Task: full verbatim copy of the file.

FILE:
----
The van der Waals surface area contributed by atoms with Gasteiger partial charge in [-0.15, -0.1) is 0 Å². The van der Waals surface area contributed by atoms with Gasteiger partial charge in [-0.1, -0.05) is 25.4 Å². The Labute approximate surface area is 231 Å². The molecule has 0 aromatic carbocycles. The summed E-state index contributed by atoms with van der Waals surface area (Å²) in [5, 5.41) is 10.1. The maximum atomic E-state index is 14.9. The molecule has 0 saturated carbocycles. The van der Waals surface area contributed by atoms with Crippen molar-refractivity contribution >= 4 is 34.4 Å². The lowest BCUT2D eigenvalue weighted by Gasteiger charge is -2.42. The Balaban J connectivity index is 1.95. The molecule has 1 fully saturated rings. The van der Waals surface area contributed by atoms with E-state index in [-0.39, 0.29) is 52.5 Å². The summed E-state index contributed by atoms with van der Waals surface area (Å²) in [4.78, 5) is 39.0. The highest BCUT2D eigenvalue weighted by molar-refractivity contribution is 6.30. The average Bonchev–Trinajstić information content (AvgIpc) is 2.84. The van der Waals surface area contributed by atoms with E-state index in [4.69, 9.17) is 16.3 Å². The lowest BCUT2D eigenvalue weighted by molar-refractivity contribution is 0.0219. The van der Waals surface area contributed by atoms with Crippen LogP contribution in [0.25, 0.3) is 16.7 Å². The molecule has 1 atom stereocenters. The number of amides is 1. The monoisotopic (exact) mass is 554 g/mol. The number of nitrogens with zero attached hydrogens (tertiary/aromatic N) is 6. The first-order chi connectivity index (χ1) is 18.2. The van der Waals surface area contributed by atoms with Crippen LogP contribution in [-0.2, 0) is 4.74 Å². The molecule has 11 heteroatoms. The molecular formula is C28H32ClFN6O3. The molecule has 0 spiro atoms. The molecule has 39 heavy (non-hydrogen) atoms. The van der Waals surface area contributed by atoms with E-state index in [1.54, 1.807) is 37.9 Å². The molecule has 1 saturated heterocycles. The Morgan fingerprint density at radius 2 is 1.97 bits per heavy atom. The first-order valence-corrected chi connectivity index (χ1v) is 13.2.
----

The van der Waals surface area contributed by atoms with Gasteiger partial charge in [-0.15, -0.1) is 0 Å². The van der Waals surface area contributed by atoms with Gasteiger partial charge in [-0.1, -0.05) is 25.4 Å². The Labute approximate surface area is 231 Å². The molecule has 0 aromatic carbocycles. The summed E-state index contributed by atoms with van der Waals surface area (Å²) in [5, 5.41) is 10.1. The maximum atomic E-state index is 14.9. The molecule has 0 saturated carbocycles. The van der Waals surface area contributed by atoms with Crippen molar-refractivity contribution >= 4 is 34.4 Å². The lowest BCUT2D eigenvalue weighted by Gasteiger charge is -2.42. The Balaban J connectivity index is 1.95. The molecule has 1 fully saturated rings. The van der Waals surface area contributed by atoms with E-state index in [-0.39, 0.29) is 52.5 Å². The summed E-state index contributed by atoms with van der Waals surface area (Å²) in [4.78, 5) is 39.0. The highest BCUT2D eigenvalue weighted by molar-refractivity contribution is 6.30. The average Bonchev–Trinajstić information content (AvgIpc) is 2.84. The van der Waals surface area contributed by atoms with E-state index in [4.69, 9.17) is 16.3 Å². The lowest BCUT2D eigenvalue weighted by molar-refractivity contribution is 0.0219. The van der Waals surface area contributed by atoms with Crippen LogP contribution in [0.25, 0.3) is 16.7 Å². The molecule has 1 atom stereocenters. The number of amides is 1. The monoisotopic (exact) mass is 554 g/mol. The number of nitrogens with zero attached hydrogens (tertiary/aromatic N) is 6. The first-order chi connectivity index (χ1) is 18.2. The van der Waals surface area contributed by atoms with Crippen LogP contribution in [-0.2, 0) is 4.74 Å². The molecule has 11 heteroatoms. The molecular formula is C28H32ClFN6O3. The molecule has 0 spiro atoms. The molecule has 39 heavy (non-hydrogen) atoms. The van der Waals surface area contributed by atoms with E-state index in [1.54, 1.807) is 37.9 Å². The molecule has 1 saturated heterocycles. The Morgan fingerprint density at radius 2 is 1.97 bits per heavy atom. The first-order valence-corrected chi connectivity index (χ1v) is 13.2.